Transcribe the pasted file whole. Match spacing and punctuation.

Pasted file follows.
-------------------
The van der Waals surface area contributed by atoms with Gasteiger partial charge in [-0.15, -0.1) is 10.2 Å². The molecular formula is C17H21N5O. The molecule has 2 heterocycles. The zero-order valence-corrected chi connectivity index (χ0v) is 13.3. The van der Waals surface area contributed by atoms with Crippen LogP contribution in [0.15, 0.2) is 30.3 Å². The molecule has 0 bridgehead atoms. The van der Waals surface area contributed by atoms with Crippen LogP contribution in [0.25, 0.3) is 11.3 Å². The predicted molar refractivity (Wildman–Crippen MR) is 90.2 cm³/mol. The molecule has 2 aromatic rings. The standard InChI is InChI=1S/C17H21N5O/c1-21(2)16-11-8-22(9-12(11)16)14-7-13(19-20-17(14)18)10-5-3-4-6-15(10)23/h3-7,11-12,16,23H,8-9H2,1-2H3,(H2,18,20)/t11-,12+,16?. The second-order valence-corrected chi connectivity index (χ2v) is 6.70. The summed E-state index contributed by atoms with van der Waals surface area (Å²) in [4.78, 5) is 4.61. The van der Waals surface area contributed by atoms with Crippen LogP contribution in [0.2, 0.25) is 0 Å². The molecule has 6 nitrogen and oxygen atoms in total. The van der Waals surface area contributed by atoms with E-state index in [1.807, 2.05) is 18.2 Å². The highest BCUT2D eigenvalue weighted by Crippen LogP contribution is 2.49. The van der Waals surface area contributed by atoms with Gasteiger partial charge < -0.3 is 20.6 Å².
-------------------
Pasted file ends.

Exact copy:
The van der Waals surface area contributed by atoms with Gasteiger partial charge in [-0.15, -0.1) is 10.2 Å². The molecular formula is C17H21N5O. The molecule has 2 heterocycles. The zero-order valence-corrected chi connectivity index (χ0v) is 13.3. The van der Waals surface area contributed by atoms with Crippen LogP contribution in [0.15, 0.2) is 30.3 Å². The molecule has 0 bridgehead atoms. The van der Waals surface area contributed by atoms with Crippen LogP contribution in [0.25, 0.3) is 11.3 Å². The predicted molar refractivity (Wildman–Crippen MR) is 90.2 cm³/mol. The molecule has 2 aromatic rings. The standard InChI is InChI=1S/C17H21N5O/c1-21(2)16-11-8-22(9-12(11)16)14-7-13(19-20-17(14)18)10-5-3-4-6-15(10)23/h3-7,11-12,16,23H,8-9H2,1-2H3,(H2,18,20)/t11-,12+,16?. The second-order valence-corrected chi connectivity index (χ2v) is 6.70. The summed E-state index contributed by atoms with van der Waals surface area (Å²) in [4.78, 5) is 4.61. The van der Waals surface area contributed by atoms with Crippen LogP contribution in [0.2, 0.25) is 0 Å². The molecule has 6 nitrogen and oxygen atoms in total. The van der Waals surface area contributed by atoms with E-state index in [1.807, 2.05) is 18.2 Å². The highest BCUT2D eigenvalue weighted by Crippen LogP contribution is 2.49. The van der Waals surface area contributed by atoms with Gasteiger partial charge < -0.3 is 20.6 Å².